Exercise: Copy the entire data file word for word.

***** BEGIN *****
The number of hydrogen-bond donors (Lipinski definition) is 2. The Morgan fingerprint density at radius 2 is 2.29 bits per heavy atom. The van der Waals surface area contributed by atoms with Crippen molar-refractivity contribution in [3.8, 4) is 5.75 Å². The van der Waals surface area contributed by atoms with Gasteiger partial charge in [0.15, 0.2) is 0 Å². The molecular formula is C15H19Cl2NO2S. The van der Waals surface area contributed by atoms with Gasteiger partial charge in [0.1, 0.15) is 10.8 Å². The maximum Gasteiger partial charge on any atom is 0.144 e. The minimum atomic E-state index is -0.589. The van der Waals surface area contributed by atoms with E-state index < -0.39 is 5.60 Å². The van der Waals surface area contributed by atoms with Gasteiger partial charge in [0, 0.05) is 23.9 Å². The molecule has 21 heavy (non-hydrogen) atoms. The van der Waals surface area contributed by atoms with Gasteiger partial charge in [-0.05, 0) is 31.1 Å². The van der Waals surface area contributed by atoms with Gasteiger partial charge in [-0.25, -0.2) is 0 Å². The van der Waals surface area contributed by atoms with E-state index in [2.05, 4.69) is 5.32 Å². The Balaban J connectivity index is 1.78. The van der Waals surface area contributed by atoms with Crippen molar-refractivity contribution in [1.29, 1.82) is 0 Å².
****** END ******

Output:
The number of hydrogen-bond donors (Lipinski definition) is 2. The Morgan fingerprint density at radius 2 is 2.29 bits per heavy atom. The van der Waals surface area contributed by atoms with Crippen molar-refractivity contribution in [3.8, 4) is 5.75 Å². The van der Waals surface area contributed by atoms with Gasteiger partial charge in [0.15, 0.2) is 0 Å². The molecular formula is C15H19Cl2NO2S. The van der Waals surface area contributed by atoms with Gasteiger partial charge in [0.1, 0.15) is 10.8 Å². The maximum Gasteiger partial charge on any atom is 0.144 e. The minimum atomic E-state index is -0.589. The van der Waals surface area contributed by atoms with E-state index < -0.39 is 5.60 Å². The van der Waals surface area contributed by atoms with Gasteiger partial charge in [0, 0.05) is 23.9 Å². The molecule has 21 heavy (non-hydrogen) atoms. The van der Waals surface area contributed by atoms with Gasteiger partial charge in [-0.05, 0) is 31.1 Å². The van der Waals surface area contributed by atoms with Gasteiger partial charge in [-0.25, -0.2) is 0 Å². The van der Waals surface area contributed by atoms with E-state index in [2.05, 4.69) is 5.32 Å². The Balaban J connectivity index is 1.78. The van der Waals surface area contributed by atoms with Crippen molar-refractivity contribution in [1.29, 1.82) is 0 Å².